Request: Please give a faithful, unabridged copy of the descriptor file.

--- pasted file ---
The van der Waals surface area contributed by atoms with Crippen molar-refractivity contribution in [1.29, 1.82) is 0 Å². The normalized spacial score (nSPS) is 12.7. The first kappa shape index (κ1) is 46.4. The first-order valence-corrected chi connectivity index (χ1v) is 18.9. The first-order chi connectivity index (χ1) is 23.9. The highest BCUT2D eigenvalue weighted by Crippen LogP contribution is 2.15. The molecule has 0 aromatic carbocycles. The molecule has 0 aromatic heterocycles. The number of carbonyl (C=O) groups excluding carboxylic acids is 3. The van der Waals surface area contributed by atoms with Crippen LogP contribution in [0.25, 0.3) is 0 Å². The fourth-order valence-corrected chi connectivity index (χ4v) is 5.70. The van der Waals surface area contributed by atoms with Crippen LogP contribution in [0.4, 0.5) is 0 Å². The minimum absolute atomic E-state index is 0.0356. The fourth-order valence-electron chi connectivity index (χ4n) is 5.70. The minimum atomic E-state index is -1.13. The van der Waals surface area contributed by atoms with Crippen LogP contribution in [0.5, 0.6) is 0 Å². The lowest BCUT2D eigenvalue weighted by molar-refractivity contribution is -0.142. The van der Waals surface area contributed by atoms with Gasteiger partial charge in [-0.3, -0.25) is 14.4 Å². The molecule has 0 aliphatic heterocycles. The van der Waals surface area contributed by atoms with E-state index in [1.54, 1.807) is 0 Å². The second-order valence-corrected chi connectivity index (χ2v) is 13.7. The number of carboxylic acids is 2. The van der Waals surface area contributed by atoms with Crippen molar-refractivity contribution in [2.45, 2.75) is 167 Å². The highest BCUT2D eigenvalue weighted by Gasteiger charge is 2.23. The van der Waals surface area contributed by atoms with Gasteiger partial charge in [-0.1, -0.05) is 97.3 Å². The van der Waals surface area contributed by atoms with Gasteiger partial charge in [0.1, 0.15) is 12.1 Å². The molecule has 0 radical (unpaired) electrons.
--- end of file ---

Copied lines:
The van der Waals surface area contributed by atoms with Crippen molar-refractivity contribution in [1.29, 1.82) is 0 Å². The normalized spacial score (nSPS) is 12.7. The first kappa shape index (κ1) is 46.4. The first-order valence-corrected chi connectivity index (χ1v) is 18.9. The first-order chi connectivity index (χ1) is 23.9. The highest BCUT2D eigenvalue weighted by Crippen LogP contribution is 2.15. The molecule has 0 aromatic carbocycles. The molecule has 0 aromatic heterocycles. The number of carbonyl (C=O) groups excluding carboxylic acids is 3. The van der Waals surface area contributed by atoms with Crippen LogP contribution in [0.25, 0.3) is 0 Å². The fourth-order valence-corrected chi connectivity index (χ4v) is 5.70. The van der Waals surface area contributed by atoms with Crippen LogP contribution in [0.4, 0.5) is 0 Å². The minimum absolute atomic E-state index is 0.0356. The fourth-order valence-electron chi connectivity index (χ4n) is 5.70. The minimum atomic E-state index is -1.13. The van der Waals surface area contributed by atoms with Crippen LogP contribution in [0.5, 0.6) is 0 Å². The lowest BCUT2D eigenvalue weighted by molar-refractivity contribution is -0.142. The van der Waals surface area contributed by atoms with Gasteiger partial charge in [-0.3, -0.25) is 14.4 Å². The molecule has 0 aliphatic heterocycles. The van der Waals surface area contributed by atoms with E-state index in [1.54, 1.807) is 0 Å². The second-order valence-corrected chi connectivity index (χ2v) is 13.7. The number of carboxylic acids is 2. The van der Waals surface area contributed by atoms with Crippen molar-refractivity contribution in [2.45, 2.75) is 167 Å². The highest BCUT2D eigenvalue weighted by Gasteiger charge is 2.23. The van der Waals surface area contributed by atoms with Gasteiger partial charge in [-0.1, -0.05) is 97.3 Å². The van der Waals surface area contributed by atoms with Gasteiger partial charge in [0.1, 0.15) is 12.1 Å². The molecule has 0 radical (unpaired) electrons.